ENGLAND’S AMBASSADOR OF JAZZ / HAWDON: Tribute to Chauncey. Kool Kate. LINDUP: Slo Twain. New Forest. DANKWORTH: Sunflower. Honey-Dew Melon. International. Specs Yellow. Desperate Dan. DANKWORTH-LINDUP: Dauphine Blues. T. RUSSELL: Joe and Lol / Dickie Hawdon, Derek Abbott, Stan Palmer, Colin Wright, Bob Carson, tpt; Laurie Monk, Tony Russell, Danny Elwood, Garry Brown, tbn; Ron Snyder, tbn/tuba; Johnny Dankworth, a-sax/cl; Danny Moss, t-sax/bs-cl; Alex Leslie, bar-sax/cl/fl; Dave Lee, pn; Eric Dawson, bs; Kenny Clare, dm / Avid Entertainment 191018904326
This is a reissue of a once-famous, classic album by the Johnny Dankworth band, made shortly before they packed up their instruments and headed to the 1959 Newport Jazz Festival where they created a sensation. Many websites give the year of recording as 1958, and one says 1960, but I got this into from http://henrybebop.co.uk/dankwort.htm and the info there is so complete and thorough that I accept the recording dates given there as May 12, 13 & 19, 1959. The album was originally issued in the UK on Columbia 33SX1280 and in America on Roulette R 52040 (an American label run by the Mafia, FYI) in their “Birdland” series. It sold very well in both countries. To the best of my knowledge, this is its first appearance on CD.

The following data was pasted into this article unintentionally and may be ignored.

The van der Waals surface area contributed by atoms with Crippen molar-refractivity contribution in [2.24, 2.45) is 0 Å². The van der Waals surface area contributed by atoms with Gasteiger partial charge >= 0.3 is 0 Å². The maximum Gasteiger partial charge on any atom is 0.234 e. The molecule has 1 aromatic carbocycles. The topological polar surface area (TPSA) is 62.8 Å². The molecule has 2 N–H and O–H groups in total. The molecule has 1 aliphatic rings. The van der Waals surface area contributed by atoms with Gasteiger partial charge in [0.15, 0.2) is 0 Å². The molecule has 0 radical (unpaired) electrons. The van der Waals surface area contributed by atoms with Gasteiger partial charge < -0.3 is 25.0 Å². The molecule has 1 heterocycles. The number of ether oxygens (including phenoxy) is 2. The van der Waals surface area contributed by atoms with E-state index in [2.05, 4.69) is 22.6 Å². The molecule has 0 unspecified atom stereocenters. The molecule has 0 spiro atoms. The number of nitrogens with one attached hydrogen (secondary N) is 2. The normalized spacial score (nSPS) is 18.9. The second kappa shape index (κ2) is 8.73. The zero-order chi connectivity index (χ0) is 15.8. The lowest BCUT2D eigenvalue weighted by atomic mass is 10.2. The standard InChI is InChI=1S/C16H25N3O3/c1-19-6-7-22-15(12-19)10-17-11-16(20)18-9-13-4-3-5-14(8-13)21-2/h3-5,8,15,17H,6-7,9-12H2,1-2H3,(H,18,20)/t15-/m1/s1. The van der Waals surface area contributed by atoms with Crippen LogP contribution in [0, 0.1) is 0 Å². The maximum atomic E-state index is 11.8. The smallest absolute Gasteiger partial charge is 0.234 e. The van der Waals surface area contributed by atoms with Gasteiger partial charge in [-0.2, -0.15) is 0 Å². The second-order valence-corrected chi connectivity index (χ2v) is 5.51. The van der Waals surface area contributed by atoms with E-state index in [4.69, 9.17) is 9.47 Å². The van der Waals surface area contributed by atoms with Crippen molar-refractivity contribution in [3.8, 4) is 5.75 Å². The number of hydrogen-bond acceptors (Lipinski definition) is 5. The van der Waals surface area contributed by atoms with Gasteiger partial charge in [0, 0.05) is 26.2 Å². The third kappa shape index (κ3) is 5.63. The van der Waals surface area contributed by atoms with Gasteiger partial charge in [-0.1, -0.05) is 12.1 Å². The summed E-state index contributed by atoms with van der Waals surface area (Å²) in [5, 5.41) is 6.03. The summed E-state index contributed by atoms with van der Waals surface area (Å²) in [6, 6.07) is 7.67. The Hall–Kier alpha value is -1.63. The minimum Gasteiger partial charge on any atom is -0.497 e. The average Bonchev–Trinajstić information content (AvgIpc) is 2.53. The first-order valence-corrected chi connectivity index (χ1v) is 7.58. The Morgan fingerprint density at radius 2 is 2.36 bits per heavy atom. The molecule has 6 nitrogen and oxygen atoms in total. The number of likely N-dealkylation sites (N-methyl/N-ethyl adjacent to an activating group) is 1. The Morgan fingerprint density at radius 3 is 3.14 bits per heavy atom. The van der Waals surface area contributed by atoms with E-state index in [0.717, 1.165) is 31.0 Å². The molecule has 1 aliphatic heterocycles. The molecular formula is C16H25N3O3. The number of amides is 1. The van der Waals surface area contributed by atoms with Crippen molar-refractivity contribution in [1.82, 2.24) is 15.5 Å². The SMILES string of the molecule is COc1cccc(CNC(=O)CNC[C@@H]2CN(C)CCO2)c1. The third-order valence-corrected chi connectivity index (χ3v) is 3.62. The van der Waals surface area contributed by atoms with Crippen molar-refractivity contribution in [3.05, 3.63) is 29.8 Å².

Dankworth and saxist Ronnie Scott were the harbingers of progressive swing and bop in England, which during the 1950s and ‘60s was still pretty much in thrall with Dixieland. The really popular bands in the U.K. during those years were those of Chris Barber (still alive as of this writing), Humphrey Lyttleton, Acker Bilk, etc., although Dankworth’s famed jazz septet of the late ‘40s and early ‘50s, nicknamed “The Seven,” was also very popular. When he formed his first big band in 1953, The Seven was the central part of the orchestra, a blended section of trumpet, trombone, alto sax, tenor sax, baritone sax and tuba. By the time of this album and his Newport gig he had revamped his lineup somewhat. Dickie Hawdon, an outstanding soloist, became the lead trumpeter, much to the dismay of Dankworth fans who felt that he didn’t have a strong enough tone to play lead. Nonetheless, the music herein is truly sensational in every way.